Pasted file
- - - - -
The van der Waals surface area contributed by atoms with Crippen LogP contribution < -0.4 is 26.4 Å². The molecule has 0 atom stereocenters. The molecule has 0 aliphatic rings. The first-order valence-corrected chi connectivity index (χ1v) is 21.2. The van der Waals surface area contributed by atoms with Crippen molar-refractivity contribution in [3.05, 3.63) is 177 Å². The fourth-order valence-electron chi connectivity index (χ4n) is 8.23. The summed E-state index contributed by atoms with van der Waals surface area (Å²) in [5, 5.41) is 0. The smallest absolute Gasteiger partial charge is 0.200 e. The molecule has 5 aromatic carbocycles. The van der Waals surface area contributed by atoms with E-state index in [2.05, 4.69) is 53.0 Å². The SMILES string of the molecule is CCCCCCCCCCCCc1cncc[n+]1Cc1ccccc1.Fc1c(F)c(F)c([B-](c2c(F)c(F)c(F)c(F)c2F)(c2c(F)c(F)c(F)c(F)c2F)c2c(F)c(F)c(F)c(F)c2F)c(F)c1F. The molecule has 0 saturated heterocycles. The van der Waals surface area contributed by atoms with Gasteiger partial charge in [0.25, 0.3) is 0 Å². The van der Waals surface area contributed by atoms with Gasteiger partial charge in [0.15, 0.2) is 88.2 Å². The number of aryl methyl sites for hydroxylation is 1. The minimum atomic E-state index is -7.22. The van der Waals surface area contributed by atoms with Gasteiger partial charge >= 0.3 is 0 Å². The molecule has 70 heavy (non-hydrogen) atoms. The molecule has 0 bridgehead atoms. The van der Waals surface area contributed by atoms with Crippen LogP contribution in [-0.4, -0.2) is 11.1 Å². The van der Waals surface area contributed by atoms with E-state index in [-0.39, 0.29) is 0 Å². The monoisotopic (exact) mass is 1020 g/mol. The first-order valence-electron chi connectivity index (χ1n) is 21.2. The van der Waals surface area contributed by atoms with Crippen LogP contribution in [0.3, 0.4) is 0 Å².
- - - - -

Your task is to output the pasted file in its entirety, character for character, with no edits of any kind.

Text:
The van der Waals surface area contributed by atoms with Crippen LogP contribution < -0.4 is 26.4 Å². The molecule has 0 atom stereocenters. The molecule has 0 aliphatic rings. The first-order valence-corrected chi connectivity index (χ1v) is 21.2. The van der Waals surface area contributed by atoms with Crippen molar-refractivity contribution in [3.05, 3.63) is 177 Å². The fourth-order valence-electron chi connectivity index (χ4n) is 8.23. The summed E-state index contributed by atoms with van der Waals surface area (Å²) in [5, 5.41) is 0. The smallest absolute Gasteiger partial charge is 0.200 e. The molecule has 5 aromatic carbocycles. The van der Waals surface area contributed by atoms with E-state index in [2.05, 4.69) is 53.0 Å². The SMILES string of the molecule is CCCCCCCCCCCCc1cncc[n+]1Cc1ccccc1.Fc1c(F)c(F)c([B-](c2c(F)c(F)c(F)c(F)c2F)(c2c(F)c(F)c(F)c(F)c2F)c2c(F)c(F)c(F)c(F)c2F)c(F)c1F. The molecule has 0 saturated heterocycles. The van der Waals surface area contributed by atoms with Gasteiger partial charge in [0.25, 0.3) is 0 Å². The van der Waals surface area contributed by atoms with Gasteiger partial charge in [0.15, 0.2) is 88.2 Å². The number of aryl methyl sites for hydroxylation is 1. The minimum atomic E-state index is -7.22. The van der Waals surface area contributed by atoms with Gasteiger partial charge >= 0.3 is 0 Å². The molecule has 70 heavy (non-hydrogen) atoms. The molecule has 0 bridgehead atoms. The van der Waals surface area contributed by atoms with Crippen LogP contribution in [-0.4, -0.2) is 11.1 Å². The van der Waals surface area contributed by atoms with E-state index in [-0.39, 0.29) is 0 Å². The monoisotopic (exact) mass is 1020 g/mol. The first-order valence-electron chi connectivity index (χ1n) is 21.2. The van der Waals surface area contributed by atoms with Crippen LogP contribution in [0.3, 0.4) is 0 Å².